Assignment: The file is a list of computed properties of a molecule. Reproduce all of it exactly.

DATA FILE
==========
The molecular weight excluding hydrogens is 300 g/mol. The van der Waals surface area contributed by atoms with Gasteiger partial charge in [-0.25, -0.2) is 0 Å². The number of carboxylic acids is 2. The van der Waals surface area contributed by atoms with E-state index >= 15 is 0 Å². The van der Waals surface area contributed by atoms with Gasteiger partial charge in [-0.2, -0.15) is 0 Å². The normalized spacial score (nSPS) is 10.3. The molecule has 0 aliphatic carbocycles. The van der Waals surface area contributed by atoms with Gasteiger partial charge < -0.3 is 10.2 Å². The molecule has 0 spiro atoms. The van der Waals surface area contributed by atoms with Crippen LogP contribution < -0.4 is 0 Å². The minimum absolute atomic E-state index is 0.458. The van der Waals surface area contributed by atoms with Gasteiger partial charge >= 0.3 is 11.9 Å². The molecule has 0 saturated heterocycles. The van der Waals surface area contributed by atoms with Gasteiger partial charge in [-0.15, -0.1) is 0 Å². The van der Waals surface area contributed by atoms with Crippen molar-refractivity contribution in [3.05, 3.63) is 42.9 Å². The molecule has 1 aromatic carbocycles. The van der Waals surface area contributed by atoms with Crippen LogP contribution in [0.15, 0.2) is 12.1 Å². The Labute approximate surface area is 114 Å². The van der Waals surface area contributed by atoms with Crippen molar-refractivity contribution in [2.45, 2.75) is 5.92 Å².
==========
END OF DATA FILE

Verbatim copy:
The molecular weight excluding hydrogens is 300 g/mol. The van der Waals surface area contributed by atoms with Gasteiger partial charge in [-0.25, -0.2) is 0 Å². The number of carboxylic acids is 2. The van der Waals surface area contributed by atoms with E-state index >= 15 is 0 Å². The van der Waals surface area contributed by atoms with Gasteiger partial charge in [-0.2, -0.15) is 0 Å². The normalized spacial score (nSPS) is 10.3. The molecule has 0 aliphatic carbocycles. The van der Waals surface area contributed by atoms with Gasteiger partial charge < -0.3 is 10.2 Å². The molecule has 0 spiro atoms. The van der Waals surface area contributed by atoms with Crippen LogP contribution < -0.4 is 0 Å². The minimum absolute atomic E-state index is 0.458. The van der Waals surface area contributed by atoms with Gasteiger partial charge >= 0.3 is 11.9 Å². The molecule has 0 saturated heterocycles. The van der Waals surface area contributed by atoms with Gasteiger partial charge in [-0.15, -0.1) is 0 Å². The van der Waals surface area contributed by atoms with Crippen molar-refractivity contribution in [3.05, 3.63) is 42.9 Å². The molecule has 1 aromatic carbocycles. The van der Waals surface area contributed by atoms with Crippen LogP contribution in [0.15, 0.2) is 12.1 Å². The Labute approximate surface area is 114 Å². The van der Waals surface area contributed by atoms with Crippen molar-refractivity contribution in [2.45, 2.75) is 5.92 Å².